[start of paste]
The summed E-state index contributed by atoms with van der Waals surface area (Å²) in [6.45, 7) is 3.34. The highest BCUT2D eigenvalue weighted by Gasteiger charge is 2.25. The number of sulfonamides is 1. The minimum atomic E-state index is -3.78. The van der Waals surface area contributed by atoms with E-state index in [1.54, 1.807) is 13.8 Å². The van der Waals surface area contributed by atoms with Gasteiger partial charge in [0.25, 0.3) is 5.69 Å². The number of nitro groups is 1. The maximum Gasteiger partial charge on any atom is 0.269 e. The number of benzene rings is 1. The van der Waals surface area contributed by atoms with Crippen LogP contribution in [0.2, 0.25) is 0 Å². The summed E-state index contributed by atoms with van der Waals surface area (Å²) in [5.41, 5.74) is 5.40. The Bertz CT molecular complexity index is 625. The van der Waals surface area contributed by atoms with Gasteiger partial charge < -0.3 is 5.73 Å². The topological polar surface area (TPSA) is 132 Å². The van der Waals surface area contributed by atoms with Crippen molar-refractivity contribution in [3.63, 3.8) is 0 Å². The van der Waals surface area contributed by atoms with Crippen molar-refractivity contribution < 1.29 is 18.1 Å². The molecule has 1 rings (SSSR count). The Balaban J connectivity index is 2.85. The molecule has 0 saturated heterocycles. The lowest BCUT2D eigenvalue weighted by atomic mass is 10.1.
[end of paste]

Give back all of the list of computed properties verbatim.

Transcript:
The summed E-state index contributed by atoms with van der Waals surface area (Å²) in [6.45, 7) is 3.34. The highest BCUT2D eigenvalue weighted by Gasteiger charge is 2.25. The number of sulfonamides is 1. The minimum atomic E-state index is -3.78. The van der Waals surface area contributed by atoms with E-state index in [1.54, 1.807) is 13.8 Å². The van der Waals surface area contributed by atoms with Gasteiger partial charge in [0.25, 0.3) is 5.69 Å². The number of nitro groups is 1. The maximum Gasteiger partial charge on any atom is 0.269 e. The number of benzene rings is 1. The van der Waals surface area contributed by atoms with Crippen LogP contribution in [0.2, 0.25) is 0 Å². The summed E-state index contributed by atoms with van der Waals surface area (Å²) in [5.41, 5.74) is 5.40. The Bertz CT molecular complexity index is 625. The van der Waals surface area contributed by atoms with Gasteiger partial charge < -0.3 is 5.73 Å². The topological polar surface area (TPSA) is 132 Å². The van der Waals surface area contributed by atoms with Crippen molar-refractivity contribution in [3.63, 3.8) is 0 Å². The van der Waals surface area contributed by atoms with Crippen molar-refractivity contribution < 1.29 is 18.1 Å². The molecule has 1 rings (SSSR count). The Balaban J connectivity index is 2.85. The molecule has 0 saturated heterocycles. The lowest BCUT2D eigenvalue weighted by atomic mass is 10.1.